When my patient came back today to discuss management of cholesterol he mentioned a report on ABC News that only confirmed his suspicion that the Lipitor I had prescribed him was causing problems with his memory. Interestingly, the ABC News piece was discounting a story reported in the Wall Street Journal the other day that generated some buzz when one doctor claimed that Lipitor "makes women stupid."
Bottom line: There are no perfectly safe drugs. Lipitor is one of the most prescribed drugs in the country, with approximately 18 million people currently taking it. Though there is little evidence for memory problems with Lipitor, a rare side effect (1/10,000) will occur in 1800 patients if 18 million are taking it. On the other hand, for certain people at high risk for heart attack and stroke, Lipitor can decrease these chances by 25% or more. If you are on Lipitor (or other cholesterol medications) don't stop taking them because of newspaper reports of rare and unconfirmed side effects. On the other hand if you notice anything strange after starting any new medication, talk to your physician.
More info: Statins clearly work. Though some may joke about putting them in the water, several have suggested that if every adult over 55 took a pill containing some statin, aspirin, and blood pressure medications (a polypill ), this would prevent substantial numbers of heart attacks and strokes. On the other hand, some of the millions of Americans that might take such a pill would get side effects. The key is to balance the risks and benefits of the medication. Cost is a separate issue because you can consider either cost to you ($20 co-pay) or cost to society (thousands of dollars to prevent just one heart attack).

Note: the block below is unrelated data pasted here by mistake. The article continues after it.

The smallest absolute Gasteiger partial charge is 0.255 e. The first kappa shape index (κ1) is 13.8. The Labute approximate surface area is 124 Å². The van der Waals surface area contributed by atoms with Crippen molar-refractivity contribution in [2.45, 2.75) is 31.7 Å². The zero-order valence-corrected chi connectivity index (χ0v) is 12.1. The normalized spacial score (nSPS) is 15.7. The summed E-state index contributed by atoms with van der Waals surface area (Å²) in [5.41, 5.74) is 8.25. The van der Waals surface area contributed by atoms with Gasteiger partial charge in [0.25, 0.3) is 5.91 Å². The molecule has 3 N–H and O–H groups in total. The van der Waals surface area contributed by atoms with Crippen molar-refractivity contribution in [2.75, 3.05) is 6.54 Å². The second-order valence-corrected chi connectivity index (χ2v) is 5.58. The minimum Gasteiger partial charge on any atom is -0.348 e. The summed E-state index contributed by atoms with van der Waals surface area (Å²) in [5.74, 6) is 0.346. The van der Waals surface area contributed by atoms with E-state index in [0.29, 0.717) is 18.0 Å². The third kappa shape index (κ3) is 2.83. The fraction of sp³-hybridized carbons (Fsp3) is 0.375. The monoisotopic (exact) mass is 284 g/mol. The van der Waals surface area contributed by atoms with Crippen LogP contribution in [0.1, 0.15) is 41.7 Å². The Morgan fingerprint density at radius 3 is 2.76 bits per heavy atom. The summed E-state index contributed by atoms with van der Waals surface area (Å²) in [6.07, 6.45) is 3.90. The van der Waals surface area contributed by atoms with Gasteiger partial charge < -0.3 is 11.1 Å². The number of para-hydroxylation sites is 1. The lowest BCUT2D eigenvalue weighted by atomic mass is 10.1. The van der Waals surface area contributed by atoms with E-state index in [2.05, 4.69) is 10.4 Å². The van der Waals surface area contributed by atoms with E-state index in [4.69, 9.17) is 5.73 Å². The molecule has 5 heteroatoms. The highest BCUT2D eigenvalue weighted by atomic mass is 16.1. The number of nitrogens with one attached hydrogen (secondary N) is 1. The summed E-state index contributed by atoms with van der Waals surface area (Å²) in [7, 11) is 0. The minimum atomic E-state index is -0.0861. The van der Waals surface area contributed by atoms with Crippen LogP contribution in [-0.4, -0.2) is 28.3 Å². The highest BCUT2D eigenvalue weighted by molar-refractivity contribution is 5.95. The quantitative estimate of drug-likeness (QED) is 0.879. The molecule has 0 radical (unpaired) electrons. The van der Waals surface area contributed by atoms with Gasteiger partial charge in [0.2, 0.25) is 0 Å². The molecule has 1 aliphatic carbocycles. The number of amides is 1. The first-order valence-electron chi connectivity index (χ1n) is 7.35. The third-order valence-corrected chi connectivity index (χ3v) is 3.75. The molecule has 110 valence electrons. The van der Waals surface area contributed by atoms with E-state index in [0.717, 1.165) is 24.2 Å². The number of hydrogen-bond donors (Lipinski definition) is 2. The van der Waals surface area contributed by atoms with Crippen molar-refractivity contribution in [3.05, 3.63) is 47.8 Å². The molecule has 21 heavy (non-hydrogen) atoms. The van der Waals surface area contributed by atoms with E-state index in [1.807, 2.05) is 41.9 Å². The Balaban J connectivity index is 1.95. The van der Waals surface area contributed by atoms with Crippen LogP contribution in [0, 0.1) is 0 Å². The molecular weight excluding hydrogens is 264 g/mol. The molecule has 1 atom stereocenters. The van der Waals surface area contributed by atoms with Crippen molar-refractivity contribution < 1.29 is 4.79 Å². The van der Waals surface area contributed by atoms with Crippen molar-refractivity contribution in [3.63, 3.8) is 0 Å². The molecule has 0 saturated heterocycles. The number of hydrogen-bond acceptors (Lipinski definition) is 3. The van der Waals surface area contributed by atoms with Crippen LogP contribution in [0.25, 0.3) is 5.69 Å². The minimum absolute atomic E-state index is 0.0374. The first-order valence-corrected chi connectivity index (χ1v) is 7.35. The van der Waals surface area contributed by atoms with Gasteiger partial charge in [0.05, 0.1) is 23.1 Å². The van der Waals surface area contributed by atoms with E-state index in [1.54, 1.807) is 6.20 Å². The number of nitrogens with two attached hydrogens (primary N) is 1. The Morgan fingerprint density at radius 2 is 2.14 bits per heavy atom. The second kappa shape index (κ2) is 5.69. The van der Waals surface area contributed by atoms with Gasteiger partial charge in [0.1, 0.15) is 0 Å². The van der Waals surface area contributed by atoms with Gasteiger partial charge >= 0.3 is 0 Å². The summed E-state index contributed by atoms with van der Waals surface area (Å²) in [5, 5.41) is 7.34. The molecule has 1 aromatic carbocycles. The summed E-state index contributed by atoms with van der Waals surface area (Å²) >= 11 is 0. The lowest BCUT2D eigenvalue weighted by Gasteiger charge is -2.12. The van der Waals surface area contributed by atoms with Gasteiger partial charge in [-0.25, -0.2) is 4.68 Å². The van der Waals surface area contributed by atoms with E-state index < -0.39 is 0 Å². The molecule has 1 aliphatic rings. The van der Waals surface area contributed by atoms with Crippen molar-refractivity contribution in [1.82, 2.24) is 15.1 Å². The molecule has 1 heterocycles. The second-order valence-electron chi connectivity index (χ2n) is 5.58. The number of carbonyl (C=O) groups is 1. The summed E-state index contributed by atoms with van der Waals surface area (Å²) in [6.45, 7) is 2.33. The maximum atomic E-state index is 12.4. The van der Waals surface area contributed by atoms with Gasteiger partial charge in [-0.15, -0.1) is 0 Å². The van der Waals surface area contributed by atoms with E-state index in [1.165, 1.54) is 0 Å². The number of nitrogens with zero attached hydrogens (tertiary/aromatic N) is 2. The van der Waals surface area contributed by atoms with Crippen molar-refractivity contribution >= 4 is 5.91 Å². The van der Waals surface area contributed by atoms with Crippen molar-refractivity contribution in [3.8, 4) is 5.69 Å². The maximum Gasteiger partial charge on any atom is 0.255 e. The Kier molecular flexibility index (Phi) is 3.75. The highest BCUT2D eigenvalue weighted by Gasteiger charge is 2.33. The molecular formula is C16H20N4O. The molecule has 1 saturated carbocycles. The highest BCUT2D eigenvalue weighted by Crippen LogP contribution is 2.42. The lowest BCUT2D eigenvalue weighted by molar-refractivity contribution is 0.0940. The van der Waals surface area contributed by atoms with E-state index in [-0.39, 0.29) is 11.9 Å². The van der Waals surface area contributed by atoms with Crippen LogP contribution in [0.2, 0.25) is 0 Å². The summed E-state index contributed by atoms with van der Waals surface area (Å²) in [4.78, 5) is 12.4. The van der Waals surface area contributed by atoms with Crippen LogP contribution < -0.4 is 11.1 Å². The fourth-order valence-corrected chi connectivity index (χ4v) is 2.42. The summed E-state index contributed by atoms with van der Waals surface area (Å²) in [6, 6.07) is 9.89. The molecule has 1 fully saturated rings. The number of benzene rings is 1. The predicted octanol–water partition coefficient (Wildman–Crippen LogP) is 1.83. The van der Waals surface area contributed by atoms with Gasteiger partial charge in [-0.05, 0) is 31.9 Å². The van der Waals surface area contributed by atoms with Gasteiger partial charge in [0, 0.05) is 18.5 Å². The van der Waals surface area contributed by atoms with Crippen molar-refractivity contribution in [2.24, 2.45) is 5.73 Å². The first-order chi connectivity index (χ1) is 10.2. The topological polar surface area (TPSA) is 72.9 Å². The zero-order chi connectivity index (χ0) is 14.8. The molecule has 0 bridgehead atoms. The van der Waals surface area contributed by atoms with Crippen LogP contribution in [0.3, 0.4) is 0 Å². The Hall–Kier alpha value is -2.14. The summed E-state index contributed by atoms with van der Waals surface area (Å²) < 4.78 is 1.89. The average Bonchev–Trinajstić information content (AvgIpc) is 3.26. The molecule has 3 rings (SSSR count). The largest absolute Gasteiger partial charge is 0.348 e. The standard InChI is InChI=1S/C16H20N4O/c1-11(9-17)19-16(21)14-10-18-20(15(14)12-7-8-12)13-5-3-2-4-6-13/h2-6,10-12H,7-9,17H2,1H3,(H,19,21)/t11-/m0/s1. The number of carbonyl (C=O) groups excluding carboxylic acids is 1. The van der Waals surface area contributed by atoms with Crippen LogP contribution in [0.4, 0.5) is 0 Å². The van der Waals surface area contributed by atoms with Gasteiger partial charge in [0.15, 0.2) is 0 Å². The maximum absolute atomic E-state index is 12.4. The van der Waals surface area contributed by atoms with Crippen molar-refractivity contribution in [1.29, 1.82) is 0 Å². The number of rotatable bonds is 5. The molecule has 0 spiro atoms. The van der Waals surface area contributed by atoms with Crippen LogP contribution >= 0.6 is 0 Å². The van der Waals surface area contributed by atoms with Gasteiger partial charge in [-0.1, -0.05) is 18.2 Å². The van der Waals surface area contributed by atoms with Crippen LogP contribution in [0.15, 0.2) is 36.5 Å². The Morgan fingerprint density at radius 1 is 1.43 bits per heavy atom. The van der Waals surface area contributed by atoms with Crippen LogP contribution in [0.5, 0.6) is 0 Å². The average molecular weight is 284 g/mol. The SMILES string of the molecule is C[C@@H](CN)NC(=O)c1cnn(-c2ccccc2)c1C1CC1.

Regarding memory issues, these have been reported, but the link between memory disorders and Lipitor is unclear. Memory loss was not seen in the thousands of patients Lipitor was tested in prior to its approval. However, for a rare side effect, it may take tens of thousands of patients to take the medication before a side effect becomes apparent. There was some preliminary evidence that statins might prevent Alzheimer's disease. Unfortunately, this does not seem to be the case. However, in a recent study of almost 1000 elderly patients, statins were not associated with increases in Alzheimer's, dementia or decreased mental function. Yet, there continue to be reports of memory problems thought to be related to Lipitor, including a NASA astronaut who experienced transient global amnesia after starting the drug.
So how to you weight the risks and benefits? You have to look at not just the side effects of the drug, but the chances you will get that side effect, and balance that with the chances the drug will actually improve your health, which is usually related to your base line risk. The most common side effect of statins (including Lipitor) is muscle pain, which occurs in 2-3% of patients. It is usually mild and usually goes away. Looking at one study (ASCOT-LLA), for patients without prior heart disease, but who had risk for heart attack and stroke (high blood pressure, plus 3 other risk factors such as family history, being overweight, high cholesterol), for every 100 patients who took Lipitor for 3 years, one heart attack or fatal heart attack or stroke was prevented. Let's say that memory loss is caused by Lipitor (unclear) and happens for every 1/1000 patients (probably much less, like 1/100,000):
For every 1000 patients with high risk for heart attacks taking lipitor, 30 will get mild muscle pain, 10 will have a heart attack prevented, and 1 might have some memory loss. These numbers are still look pretty good (as long as you don't cost-about $1 million a year).